Not finding a host turned out ok as I found a sneaky spot to sleep in the grounds of Osaka Castle. Built in 1583 by Toyotomi Hideyoshi it has been destroyed and rebuilt many times. It stands proudly over the city, surrounded by a mote. At night like many castles, it is lit by spotlights, creating a spectacular scene. Each tiered level with its overhanging roof creates an image of power and prestige coupled with protection and shelter.

Also on the grounds in front of the castle was a time capsule, ready to be opened 5000 years from now in the year of 6970. It made me laugh with a strange feeling of delight and excitement at my sudden change of perspective. I thought of the people who will open it, knowing that I will be dust but that I had stood there and touched it. It reminded me how short life is and how we must do our best to make the most of it and do the things that are scary but not dangerous (along with a few of the dangerous ones as well), to embrace discomfort and live life and not waste it in front of a screen watching others live theirs.

I couldn’t help wondering what we will be doing in 5000 years if we’ve managed to survive the many cliff edges we may possibly hang from as a civilisation between now and then. Will we even be ‘human’? With gene editing already happening in the short years since science really started and us humans already semi-cyborgs. Our smartphones are a window into a ‘complex’ digital world that many people spend hours in every day. AI will almost certainly be a reality in 5000 years, god on earth will exist, let’s hope it’s a benevolent one.

To some people reading this, what i just said may seem utterly ridiculous and you may think I’m a moron. I encourage you to read this blog post. Let me know if you still feel the same way after reading it.

Waking the next day on the castle grounds, I ended up ‘splashing out’ on the best sushi I’ve ever had in my life. I saw the restaurant Toki Sushi recommended on a travel blog and decided I would treat myself now that I was near the end of my journey and having been so frugal beforehand. It was an eye-watering £7.50 for 12 pieces of the most incredible nigiri sushi I’ve ever had in my life. The sushi chef spent twenty minutes making my food in front of me and the depth of flavour was immense. Like the best piece of music you have ever heard, it was a symphony of flavour created by the most simple of ingredients. Every ingredient was so fresh, you could taste each one, even the rice was absolutely fantastic, slightly warm with a subtle light taste of sesame oil and rice wine vinegar.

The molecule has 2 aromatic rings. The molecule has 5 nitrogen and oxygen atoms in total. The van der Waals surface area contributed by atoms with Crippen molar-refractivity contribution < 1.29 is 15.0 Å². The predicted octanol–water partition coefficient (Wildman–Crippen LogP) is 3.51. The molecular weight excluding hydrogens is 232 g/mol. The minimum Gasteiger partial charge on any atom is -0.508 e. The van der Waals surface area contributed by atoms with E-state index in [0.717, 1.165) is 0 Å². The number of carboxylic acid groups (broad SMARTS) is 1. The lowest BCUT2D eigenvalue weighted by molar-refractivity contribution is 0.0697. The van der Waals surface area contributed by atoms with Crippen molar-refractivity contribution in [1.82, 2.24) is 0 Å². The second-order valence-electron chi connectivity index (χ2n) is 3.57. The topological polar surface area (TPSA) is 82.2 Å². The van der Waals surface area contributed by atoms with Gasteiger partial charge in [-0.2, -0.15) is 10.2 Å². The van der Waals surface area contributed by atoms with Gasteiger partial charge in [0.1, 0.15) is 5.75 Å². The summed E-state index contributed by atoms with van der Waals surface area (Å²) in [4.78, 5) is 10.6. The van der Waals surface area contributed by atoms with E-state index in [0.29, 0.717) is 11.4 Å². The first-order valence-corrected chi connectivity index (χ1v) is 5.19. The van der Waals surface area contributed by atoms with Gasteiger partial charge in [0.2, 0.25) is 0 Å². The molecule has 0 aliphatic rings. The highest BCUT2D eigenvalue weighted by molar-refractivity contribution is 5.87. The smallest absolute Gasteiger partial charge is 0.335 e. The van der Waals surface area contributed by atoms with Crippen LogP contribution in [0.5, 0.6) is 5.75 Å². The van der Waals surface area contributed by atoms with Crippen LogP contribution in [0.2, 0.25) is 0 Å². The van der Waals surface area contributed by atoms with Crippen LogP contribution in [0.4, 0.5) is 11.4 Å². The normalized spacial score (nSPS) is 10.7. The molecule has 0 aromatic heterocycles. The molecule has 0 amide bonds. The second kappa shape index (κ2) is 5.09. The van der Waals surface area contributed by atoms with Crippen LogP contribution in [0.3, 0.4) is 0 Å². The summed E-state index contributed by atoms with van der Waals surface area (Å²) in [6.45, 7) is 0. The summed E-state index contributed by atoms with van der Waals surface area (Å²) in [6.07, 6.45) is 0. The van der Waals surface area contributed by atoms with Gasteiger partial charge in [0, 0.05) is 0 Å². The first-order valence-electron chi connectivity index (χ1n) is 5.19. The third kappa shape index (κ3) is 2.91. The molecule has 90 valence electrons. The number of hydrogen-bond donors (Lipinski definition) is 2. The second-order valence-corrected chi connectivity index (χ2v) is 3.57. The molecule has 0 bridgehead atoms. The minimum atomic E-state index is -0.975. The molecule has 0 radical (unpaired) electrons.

From Osaka – where I did very little apart from sleep at the castle, have some sushi and go to the National museum of art – I headed to Kyoto where I stayed for a week to see some of the 17 World Heritage sites which are just in Kyoto on its own! Famous all over the world as Japan’s most beautiful city, I was excited. I had some French architecture students as Couchsurfing hosts to stay with but arrived three days before I said I would. So I ended up sleeping in the city; in parks and under bridges. This sounds awful but it was actually lovely. Japan is so safe and clean with toilets and drinking fountains everywhere. It is a good place to be homeless, although you will rarely see homeless people which made me wonder what they do with them.

My bohemian lifestyle made me ponder my travel. I’ve lived in what you could describe as serious self-inflicted poverty for large chunks of my journey: filthy because I had no running water for washing, no electricity, no bed, little human contact and eating sometimes basic food – like in Kazakhstan where all I ate every single day was rice, eggs and fish, with a little tomato purée for flavour, which was often rancid because I forgot to check the sell by date. Vegetables, except onions and the odd wobbly cucumber, were hard to find because it was the wrong time of year.

When it is voluntary poverty it’s delightful, it is out of choice. That’s what freedom is maybe, choice. I felt so lucky, being able to sleep in a tent, unwashed and filthy, riding a bicycle every day in almost any country I chose, living other people’s dreams, knowing it’s cheaper to do that than to even live at home. I was so poor yet I felt like the richest person in the world – even they could not do what I’m doing because they have far too many commitments and responsibilities. They are owned by their wealth and possessions. Even if they managed to extricate themselves from this scenario to go and find themselves on a bicycle in a desert, through icy mountains and bear-infested Japanese forests, would they be able to resist that warm hotel and delicious meal in a restaurant when they’re ravenously hungry and really don’t want to set up their tent in cold rain and cook a litre of plain rice with a tin of fish… would you really be able to do that if you had all the money in the world? I know I would struggle.

If I write about all of the places in Kyoto to visit then this blog post would be enormous and maybe boring and I should leave you to discover it for yourself, either while armchair travelling or in person. A fact that I found amazing while I was in Kyoto was that it would have been obliterated just like Nagasaki and Hiroshima if not for U.S. Secretary of War Henry L. Stimson, who had it removed from the list of potential targets because he had beautiful memories of honeymooning there.